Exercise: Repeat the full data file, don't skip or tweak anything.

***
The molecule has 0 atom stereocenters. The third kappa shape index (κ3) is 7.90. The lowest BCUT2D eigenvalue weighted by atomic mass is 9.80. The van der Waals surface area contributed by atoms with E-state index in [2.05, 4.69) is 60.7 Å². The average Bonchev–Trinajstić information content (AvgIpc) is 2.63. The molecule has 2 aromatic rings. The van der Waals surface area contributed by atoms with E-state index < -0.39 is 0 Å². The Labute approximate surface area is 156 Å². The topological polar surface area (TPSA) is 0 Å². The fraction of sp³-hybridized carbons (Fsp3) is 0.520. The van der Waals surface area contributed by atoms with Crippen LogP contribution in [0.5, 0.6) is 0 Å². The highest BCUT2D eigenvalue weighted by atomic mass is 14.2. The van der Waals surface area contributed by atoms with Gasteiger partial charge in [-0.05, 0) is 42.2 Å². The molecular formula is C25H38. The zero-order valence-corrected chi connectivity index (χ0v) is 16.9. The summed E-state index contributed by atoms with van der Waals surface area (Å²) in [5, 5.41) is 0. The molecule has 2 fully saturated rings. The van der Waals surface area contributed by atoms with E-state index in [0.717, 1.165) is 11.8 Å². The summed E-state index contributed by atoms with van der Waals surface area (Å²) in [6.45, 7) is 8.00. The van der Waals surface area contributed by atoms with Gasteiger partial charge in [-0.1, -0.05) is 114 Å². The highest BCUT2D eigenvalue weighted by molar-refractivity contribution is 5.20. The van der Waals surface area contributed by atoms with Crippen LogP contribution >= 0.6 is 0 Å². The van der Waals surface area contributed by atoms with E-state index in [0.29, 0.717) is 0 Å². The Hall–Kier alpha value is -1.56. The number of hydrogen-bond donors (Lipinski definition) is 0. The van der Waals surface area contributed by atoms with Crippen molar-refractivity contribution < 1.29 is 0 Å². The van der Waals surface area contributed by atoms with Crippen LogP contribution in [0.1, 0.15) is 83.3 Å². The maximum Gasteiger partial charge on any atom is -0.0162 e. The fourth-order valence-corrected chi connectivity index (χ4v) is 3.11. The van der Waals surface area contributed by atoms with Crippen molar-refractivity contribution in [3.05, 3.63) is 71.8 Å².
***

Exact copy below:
The molecule has 0 atom stereocenters. The third kappa shape index (κ3) is 7.90. The lowest BCUT2D eigenvalue weighted by atomic mass is 9.80. The van der Waals surface area contributed by atoms with E-state index in [2.05, 4.69) is 60.7 Å². The average Bonchev–Trinajstić information content (AvgIpc) is 2.63. The molecule has 2 aromatic rings. The van der Waals surface area contributed by atoms with E-state index < -0.39 is 0 Å². The Labute approximate surface area is 156 Å². The topological polar surface area (TPSA) is 0 Å². The fraction of sp³-hybridized carbons (Fsp3) is 0.520. The van der Waals surface area contributed by atoms with Crippen LogP contribution in [0.5, 0.6) is 0 Å². The highest BCUT2D eigenvalue weighted by atomic mass is 14.2. The van der Waals surface area contributed by atoms with Gasteiger partial charge in [-0.05, 0) is 42.2 Å². The molecular formula is C25H38. The zero-order valence-corrected chi connectivity index (χ0v) is 16.9. The summed E-state index contributed by atoms with van der Waals surface area (Å²) in [5, 5.41) is 0. The molecule has 2 fully saturated rings. The van der Waals surface area contributed by atoms with E-state index in [0.717, 1.165) is 11.8 Å². The summed E-state index contributed by atoms with van der Waals surface area (Å²) in [6.45, 7) is 8.00. The van der Waals surface area contributed by atoms with Gasteiger partial charge in [-0.1, -0.05) is 114 Å². The highest BCUT2D eigenvalue weighted by molar-refractivity contribution is 5.20. The van der Waals surface area contributed by atoms with Crippen LogP contribution >= 0.6 is 0 Å². The van der Waals surface area contributed by atoms with E-state index in [0.29, 0.717) is 0 Å². The Hall–Kier alpha value is -1.56. The number of hydrogen-bond donors (Lipinski definition) is 0. The van der Waals surface area contributed by atoms with Crippen molar-refractivity contribution < 1.29 is 0 Å². The van der Waals surface area contributed by atoms with Crippen LogP contribution in [0.1, 0.15) is 83.3 Å². The maximum Gasteiger partial charge on any atom is -0.0162 e. The fourth-order valence-corrected chi connectivity index (χ4v) is 3.11. The van der Waals surface area contributed by atoms with Crippen molar-refractivity contribution in [3.05, 3.63) is 71.8 Å².